Tessa huffed an irritated breath, chose an ivory satin column from the rail and wriggled her way into it. Felicity drained her glass and said,
‘I saw Mum this morning.’
‘Oh. Was Dad not there?’
‘Yes. I saw him too. I’m worried about them. He’s so impatient with her.’ Tessa turned from the mirrors,
‘I’d be impatient with her. She’s a bloody nightmare. But you know what I think… It’s not fair on Dad.’
‘Fair on Dad? What about Mum?’
‘Mum doesn’t know the time of day. Dad’s the one that’s suffering.’
‘Tessa. How can you say that? She’s doted on him for fifty years, put up with all his philandering, and now, as soon as the shoe’s on the other foot you both want to shove her in a home. She’ll fade away and die in months.’
‘Well… Maybe that’s for the best…’
‘I can’t believe you said that… She was a good mother to you… to us… I don’t understand you.’
‘She was a bloody martyr… I know that much…’
There was a loud knock on the door. The sisters both scowled at it.
‘How are we doing in there? Found anything to die for yet?’ Angela called through the door.
‘We’re fine thanks.’ Tessa called back, frowning at Felicity. She waited for the carpeted footsteps to retreat. ‘Can we not talk about this… Now…?’ she whispered. She was struggling with a recalcitrant zip. ‘Fliss?’ Felicity stood up to help and wobbled slightly.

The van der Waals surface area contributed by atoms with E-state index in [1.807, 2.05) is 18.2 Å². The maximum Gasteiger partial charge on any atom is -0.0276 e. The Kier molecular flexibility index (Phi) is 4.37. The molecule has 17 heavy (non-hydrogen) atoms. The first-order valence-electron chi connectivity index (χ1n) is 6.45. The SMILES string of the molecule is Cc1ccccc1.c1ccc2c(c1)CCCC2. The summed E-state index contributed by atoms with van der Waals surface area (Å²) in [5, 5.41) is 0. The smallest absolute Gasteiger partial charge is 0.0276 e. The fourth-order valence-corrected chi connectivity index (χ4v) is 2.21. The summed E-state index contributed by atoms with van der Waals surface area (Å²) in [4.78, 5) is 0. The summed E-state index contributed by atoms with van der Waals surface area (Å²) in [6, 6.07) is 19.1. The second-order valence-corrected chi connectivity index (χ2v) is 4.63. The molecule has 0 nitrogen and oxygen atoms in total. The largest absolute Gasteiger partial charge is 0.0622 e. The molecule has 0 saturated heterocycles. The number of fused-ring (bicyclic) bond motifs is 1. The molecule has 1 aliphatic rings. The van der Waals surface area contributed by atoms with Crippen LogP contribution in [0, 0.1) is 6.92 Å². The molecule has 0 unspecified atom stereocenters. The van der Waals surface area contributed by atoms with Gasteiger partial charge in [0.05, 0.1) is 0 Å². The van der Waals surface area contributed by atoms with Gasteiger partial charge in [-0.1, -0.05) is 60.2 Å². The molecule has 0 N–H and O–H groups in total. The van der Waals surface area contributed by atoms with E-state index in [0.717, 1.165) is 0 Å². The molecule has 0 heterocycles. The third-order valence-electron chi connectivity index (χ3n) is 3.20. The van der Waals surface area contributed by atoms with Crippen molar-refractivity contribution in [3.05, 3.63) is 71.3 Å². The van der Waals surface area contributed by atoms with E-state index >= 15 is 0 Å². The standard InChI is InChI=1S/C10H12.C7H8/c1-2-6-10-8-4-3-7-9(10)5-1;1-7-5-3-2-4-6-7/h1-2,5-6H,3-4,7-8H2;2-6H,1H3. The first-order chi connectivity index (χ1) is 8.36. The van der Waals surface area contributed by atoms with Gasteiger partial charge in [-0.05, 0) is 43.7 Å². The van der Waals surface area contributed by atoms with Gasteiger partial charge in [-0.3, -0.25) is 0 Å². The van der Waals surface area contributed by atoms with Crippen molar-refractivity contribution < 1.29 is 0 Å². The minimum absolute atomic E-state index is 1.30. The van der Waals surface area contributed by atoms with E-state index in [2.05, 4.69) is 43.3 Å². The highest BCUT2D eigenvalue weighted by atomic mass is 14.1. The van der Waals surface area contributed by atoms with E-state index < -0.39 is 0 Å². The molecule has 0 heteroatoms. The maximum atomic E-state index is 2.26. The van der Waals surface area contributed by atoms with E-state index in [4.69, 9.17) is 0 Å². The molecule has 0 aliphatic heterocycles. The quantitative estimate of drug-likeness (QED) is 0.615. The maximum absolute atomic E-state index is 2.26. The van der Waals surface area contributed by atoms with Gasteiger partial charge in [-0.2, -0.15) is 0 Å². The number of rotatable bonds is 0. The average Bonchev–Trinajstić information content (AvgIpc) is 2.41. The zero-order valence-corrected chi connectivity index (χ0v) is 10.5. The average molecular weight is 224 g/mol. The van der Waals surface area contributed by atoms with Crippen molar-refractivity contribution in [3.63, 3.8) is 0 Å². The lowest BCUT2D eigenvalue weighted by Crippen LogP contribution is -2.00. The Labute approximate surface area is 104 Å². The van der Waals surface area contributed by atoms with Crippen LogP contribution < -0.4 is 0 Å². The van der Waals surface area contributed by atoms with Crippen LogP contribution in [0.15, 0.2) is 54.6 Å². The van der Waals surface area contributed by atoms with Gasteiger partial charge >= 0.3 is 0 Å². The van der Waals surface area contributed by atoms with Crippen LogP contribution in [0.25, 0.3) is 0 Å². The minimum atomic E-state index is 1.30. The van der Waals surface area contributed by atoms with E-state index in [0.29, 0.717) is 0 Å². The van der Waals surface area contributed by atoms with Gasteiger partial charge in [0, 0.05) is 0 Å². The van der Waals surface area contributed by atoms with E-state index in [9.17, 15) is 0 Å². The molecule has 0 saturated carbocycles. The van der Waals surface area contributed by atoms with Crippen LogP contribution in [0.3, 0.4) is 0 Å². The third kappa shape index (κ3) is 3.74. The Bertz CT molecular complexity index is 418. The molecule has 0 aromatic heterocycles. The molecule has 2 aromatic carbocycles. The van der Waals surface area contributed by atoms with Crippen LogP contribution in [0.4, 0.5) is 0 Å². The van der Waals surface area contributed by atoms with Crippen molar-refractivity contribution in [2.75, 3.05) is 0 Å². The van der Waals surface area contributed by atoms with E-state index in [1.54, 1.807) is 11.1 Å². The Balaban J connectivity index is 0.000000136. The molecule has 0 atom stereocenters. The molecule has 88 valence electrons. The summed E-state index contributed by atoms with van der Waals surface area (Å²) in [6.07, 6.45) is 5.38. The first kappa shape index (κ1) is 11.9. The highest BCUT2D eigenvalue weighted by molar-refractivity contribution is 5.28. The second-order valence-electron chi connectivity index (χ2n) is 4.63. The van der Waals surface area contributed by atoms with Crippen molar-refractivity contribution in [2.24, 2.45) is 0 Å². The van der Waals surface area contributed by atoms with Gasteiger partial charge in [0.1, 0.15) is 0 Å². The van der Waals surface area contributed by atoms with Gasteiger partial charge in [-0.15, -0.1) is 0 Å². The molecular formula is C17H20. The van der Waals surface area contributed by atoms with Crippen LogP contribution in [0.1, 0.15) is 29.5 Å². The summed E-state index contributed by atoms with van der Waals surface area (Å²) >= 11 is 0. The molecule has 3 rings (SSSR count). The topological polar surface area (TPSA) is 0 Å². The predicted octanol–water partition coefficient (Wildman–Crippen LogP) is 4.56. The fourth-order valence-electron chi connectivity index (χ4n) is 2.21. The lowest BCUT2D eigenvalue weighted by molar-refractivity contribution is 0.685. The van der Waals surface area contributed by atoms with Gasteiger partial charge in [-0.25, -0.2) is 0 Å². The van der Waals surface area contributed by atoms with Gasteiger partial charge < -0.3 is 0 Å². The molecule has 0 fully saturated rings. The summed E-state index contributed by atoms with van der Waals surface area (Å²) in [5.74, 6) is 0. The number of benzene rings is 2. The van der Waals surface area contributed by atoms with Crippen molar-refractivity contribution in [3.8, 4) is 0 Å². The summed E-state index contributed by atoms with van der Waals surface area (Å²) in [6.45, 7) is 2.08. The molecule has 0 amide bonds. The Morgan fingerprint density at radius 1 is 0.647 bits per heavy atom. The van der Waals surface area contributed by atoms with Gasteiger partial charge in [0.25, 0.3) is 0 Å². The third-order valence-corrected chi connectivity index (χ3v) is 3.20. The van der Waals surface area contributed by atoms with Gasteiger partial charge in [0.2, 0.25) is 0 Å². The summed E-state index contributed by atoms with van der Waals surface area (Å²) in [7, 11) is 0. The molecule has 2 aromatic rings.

‘Breathe in…’ She freed it from its surrounding material and fumbled with the miniature hook and eye. ‘There. Sorted.’ She sat down again. ‘But we have to talk about it sometime. I reckon if we both visit each day, morning and evening, share it between us, and we get someone to sit with her for a couple of hours in the afternoon to relieve Dad, we can hold off on the home for a while.’
‘But what’s the point? She’s going to end up in one sooner or later. You know she’s bloody doolally.’
‘She’s not. Sometimes she’s fine. She just needs people to engage with her.’
‘God… I know how she feels.’
Another knock. Felicity got up and opened the door. She took two more full glasses of Champagne from Angela saying thank you and returning her toothy smile. She sat down heavily, placing Tessa’s new glass next to the last that was still untouched.
‘Tess… have a drink…’ Felicity took a sip, ‘It’s lovely.’
‘I didn’t know you liked Champagne?’
‘I didn’t either. But there’s a first time for everything…’
‘Look. Can you help me with these dresses? I have ten no’s and five yes’s. I’m going to try on the yes’s again and I want some feedback.’
‘OK. I’m ready.’ Felicity waited a few seconds, then said, ‘But how about it Tessa? Sharing mornings and evenings with Mum?’
‘Fliss. For fuck’s sake. You’re like a stuck record. Why now?’